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Felony Assault Bill Fact Sheet


Colorado healthcare workers have worked hard throughout the pandemic to care for the sick and keep our communities healthy, often risking their own well-being in the process. Without question, these workers are deserving of dignity, respect, and safety on the job. Policies that increase criminal penalties when a healthcare worker is assaulted may be well-intentioned, but fail to prevent violence against healthcare workers and have the unintended consequence of causing further harm to vulnerable populations in need of treatment and care in the process. That includes people with behavioral health issues, people with disabilities, and people with conditions like epilepsy, neurological disorders, traumatic brain injuries, dementia, and other conditions that impact the brain. Increasing criminal penalties for assault has no evidence basis for preventing assault. Instead, it disproportionately impacts people with serious physical and behavioral health conditions, creating a harmful cycle of felonization for vulnerable populations that need care, not cuffs. Not only that, but these policies put healthcare providers who have a duty to first and foremost do no harm in an ethically compromised position.

Healthcare workers deserve solutions that work

  • This policy puts healthcare providers who have a duty to first and foremost do no harm in an ethically compromised position.
  • We need to invest resources in early prevention for behavioral health needs and more accessible physical and behavioral health care options rather than criminalizing those with cognitive decline, brain injuries, or behavioral health issues.
  • Appropriate staffing ratios, staffing training for providers, and higher pay will do more to support our healthcare workers than this felonization policy.

Increasing criminal penalties when a healthcare worker is harmed will not prevent violence

  • A 2017 review of multiple studies found little evidence that enhanced sentencing had a substantial or significant effect on deterring crimes
  • A review of judicial data shows that since 2015, there has been an overall increase in felony assault charges brought that involve an alleged assault on a first responder. These laws are not associated with a “deterrence” impact.
  • In 2015, there were 541 felony charges filed for assaults on first responders and in 2021, a record 783 felony charges were filed.

This policy will cause further harm to vulnerable populations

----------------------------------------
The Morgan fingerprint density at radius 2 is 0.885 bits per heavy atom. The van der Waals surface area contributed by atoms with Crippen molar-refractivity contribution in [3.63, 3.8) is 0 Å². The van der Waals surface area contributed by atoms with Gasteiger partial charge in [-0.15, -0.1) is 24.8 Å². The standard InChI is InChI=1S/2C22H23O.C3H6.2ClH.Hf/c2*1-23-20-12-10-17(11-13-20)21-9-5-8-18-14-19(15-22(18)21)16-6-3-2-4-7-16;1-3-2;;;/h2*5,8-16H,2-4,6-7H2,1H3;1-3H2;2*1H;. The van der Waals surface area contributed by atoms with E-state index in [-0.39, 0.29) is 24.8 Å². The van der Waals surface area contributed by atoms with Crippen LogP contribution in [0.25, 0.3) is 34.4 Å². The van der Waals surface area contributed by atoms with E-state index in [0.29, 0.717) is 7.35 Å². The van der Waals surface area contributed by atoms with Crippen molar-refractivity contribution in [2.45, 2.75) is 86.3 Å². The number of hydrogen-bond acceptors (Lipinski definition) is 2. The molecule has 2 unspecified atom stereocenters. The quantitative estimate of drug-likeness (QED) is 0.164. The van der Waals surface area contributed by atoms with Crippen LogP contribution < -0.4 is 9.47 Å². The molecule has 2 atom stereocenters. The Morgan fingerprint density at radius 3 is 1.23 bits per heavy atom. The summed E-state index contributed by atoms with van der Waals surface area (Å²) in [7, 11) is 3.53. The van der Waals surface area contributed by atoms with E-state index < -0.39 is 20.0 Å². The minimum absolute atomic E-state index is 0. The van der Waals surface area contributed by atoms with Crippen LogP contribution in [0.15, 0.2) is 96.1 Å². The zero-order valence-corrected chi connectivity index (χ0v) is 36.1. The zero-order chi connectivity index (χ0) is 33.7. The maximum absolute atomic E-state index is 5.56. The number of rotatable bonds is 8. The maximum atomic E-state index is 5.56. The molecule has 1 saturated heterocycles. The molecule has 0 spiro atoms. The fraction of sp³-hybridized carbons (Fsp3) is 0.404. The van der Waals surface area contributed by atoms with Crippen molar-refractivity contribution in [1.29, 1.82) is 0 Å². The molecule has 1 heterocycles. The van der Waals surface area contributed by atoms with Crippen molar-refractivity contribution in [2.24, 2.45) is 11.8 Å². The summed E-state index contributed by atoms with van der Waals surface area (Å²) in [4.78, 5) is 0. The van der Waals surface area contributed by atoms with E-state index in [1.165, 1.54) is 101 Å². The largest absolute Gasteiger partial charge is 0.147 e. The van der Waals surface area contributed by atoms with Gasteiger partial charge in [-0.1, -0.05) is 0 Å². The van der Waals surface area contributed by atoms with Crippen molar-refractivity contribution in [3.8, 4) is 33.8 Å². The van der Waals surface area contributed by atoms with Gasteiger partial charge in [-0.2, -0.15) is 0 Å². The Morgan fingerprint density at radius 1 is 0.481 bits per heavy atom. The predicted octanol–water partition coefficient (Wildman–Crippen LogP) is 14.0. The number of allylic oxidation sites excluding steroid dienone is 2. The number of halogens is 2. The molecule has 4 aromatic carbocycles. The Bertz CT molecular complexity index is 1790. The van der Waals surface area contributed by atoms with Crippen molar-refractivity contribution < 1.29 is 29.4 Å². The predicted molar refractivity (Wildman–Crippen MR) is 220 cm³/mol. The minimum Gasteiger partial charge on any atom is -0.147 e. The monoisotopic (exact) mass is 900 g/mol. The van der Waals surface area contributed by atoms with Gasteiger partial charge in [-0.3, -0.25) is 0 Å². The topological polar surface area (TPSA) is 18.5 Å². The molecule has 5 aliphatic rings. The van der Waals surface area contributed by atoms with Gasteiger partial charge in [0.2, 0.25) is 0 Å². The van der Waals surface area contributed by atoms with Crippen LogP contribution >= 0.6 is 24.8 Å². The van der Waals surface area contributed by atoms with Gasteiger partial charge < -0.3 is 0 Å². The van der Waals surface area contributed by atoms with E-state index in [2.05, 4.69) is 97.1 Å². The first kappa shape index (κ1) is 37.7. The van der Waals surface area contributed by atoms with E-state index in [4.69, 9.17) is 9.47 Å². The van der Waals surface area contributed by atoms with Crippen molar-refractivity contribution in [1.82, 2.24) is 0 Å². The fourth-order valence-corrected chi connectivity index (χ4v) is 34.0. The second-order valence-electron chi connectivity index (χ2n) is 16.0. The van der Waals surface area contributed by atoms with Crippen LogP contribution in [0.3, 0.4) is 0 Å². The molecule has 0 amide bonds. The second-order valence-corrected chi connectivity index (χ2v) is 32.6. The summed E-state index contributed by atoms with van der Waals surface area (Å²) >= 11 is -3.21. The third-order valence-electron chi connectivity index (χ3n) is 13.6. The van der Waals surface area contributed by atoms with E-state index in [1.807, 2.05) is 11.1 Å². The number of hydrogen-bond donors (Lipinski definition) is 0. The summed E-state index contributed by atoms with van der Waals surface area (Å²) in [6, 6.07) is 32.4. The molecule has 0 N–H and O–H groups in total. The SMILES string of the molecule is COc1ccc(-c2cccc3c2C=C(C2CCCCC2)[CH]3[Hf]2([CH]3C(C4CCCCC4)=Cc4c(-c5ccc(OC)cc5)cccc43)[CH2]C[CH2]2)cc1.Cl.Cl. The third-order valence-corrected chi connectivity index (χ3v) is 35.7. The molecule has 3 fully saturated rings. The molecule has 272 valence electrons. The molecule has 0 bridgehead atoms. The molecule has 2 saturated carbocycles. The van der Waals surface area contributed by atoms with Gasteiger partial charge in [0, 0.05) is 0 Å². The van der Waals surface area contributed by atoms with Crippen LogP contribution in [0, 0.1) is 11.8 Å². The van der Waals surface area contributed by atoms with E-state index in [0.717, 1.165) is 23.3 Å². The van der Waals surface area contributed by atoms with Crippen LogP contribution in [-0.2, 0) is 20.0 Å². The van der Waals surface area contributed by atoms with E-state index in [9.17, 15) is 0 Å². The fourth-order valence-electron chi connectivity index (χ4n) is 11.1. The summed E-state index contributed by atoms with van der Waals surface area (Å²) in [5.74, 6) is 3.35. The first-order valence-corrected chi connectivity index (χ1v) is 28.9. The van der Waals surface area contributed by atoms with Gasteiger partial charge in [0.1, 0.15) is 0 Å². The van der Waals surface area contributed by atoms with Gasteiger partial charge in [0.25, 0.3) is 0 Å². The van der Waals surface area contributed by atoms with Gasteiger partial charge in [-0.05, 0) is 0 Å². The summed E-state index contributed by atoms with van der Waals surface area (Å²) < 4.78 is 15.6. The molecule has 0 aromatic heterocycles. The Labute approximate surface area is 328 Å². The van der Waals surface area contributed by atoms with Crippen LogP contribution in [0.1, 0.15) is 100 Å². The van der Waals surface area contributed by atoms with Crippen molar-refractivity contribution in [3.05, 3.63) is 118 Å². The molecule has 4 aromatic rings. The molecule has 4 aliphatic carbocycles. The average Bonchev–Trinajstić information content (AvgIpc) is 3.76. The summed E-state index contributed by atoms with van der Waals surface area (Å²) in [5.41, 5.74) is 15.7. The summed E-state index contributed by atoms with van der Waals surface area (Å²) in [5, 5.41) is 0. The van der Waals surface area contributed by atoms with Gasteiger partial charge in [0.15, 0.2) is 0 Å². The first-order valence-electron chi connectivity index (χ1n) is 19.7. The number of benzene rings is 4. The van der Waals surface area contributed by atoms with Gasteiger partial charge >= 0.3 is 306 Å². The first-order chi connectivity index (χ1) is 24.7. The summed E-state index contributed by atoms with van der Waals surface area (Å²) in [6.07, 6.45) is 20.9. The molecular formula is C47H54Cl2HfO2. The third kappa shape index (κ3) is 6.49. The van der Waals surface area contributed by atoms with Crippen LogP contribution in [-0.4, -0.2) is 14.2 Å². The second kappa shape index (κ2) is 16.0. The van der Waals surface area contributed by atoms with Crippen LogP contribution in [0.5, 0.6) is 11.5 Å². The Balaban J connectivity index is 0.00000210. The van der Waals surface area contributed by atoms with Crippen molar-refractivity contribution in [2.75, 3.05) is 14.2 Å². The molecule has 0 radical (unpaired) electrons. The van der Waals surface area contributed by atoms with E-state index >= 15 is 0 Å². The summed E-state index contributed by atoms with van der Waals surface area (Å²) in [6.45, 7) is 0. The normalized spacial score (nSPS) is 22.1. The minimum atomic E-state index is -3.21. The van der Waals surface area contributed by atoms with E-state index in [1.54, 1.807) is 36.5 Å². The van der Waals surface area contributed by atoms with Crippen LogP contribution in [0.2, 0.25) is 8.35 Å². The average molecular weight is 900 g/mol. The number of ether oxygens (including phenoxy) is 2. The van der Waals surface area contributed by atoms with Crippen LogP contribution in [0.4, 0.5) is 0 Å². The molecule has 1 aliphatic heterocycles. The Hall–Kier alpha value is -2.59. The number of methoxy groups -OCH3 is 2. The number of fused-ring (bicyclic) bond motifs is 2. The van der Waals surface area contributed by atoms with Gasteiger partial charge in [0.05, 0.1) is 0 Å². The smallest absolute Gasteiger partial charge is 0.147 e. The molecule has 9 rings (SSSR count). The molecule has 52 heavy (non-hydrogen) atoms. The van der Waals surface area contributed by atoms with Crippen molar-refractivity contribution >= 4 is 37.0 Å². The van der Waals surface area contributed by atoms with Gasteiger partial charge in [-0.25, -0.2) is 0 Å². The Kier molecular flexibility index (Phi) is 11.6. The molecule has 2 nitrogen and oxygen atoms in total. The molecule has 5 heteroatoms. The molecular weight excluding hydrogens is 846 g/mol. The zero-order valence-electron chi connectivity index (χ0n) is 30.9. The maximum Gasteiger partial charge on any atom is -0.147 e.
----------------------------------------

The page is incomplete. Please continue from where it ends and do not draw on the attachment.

• Similar existing crimes are disproportionately charged against people who have specific health conditions and are subsequently found incompetent to proceed (ITP). While the total number of charges has increased 2 fold since 2013 to 2018, those charged with these crimes who were found ITP has increased 25 times
  • People with intellectual and developmental disabilities (IDD) are oftentimes misdiagnosed, if diagnosed at all, with a disability and do not receive the support and accommodations necessary for equal and equitable access throughout the justice system process. Historically, this lack of support has led to the over-incarceration of people with IDD
  • In 2013, a little over 1% of people who had enhanced felony assault charges filed against them were ITP. By 2018, those proportions had increased by 20-fold, with individuals who were ITP representing 14-22% of all the enhanced felony assault charges showing the disproportional impact these laws are having on people with specific health conditions
  • Individuals with a felony on their record face difficulties finding work and housing and are more likely to have applications denied by employers and landlords. Policies that increase criminal penalties would endanger an already vulnerable population and make it more difficult for them to care for themselves and their families
  • When people in need of treatment become fearful that they will be arrested and charged for demonstrating symptoms of their health condition in a hospital, they will be less likely to seek care
  • Some physical and behavioral health conditions are difficult to diagnose and treat. These Coloradans should not be at risk of a felony while they try to identify while they are having cognitive issues

The following organizations oppose increasing criminal penalties for assault:

Colorado Center on Law and Policy LogoColorado Cross-Disability Coalition (CCDC) logoEpilepsy Foundation LogoNational Alliance on Mental Health Illness (NAMI) LogoDisability Law Colorado LogoThe Arc Colorado logoAlzheimer's Association LogoMental Health Colorado Logo

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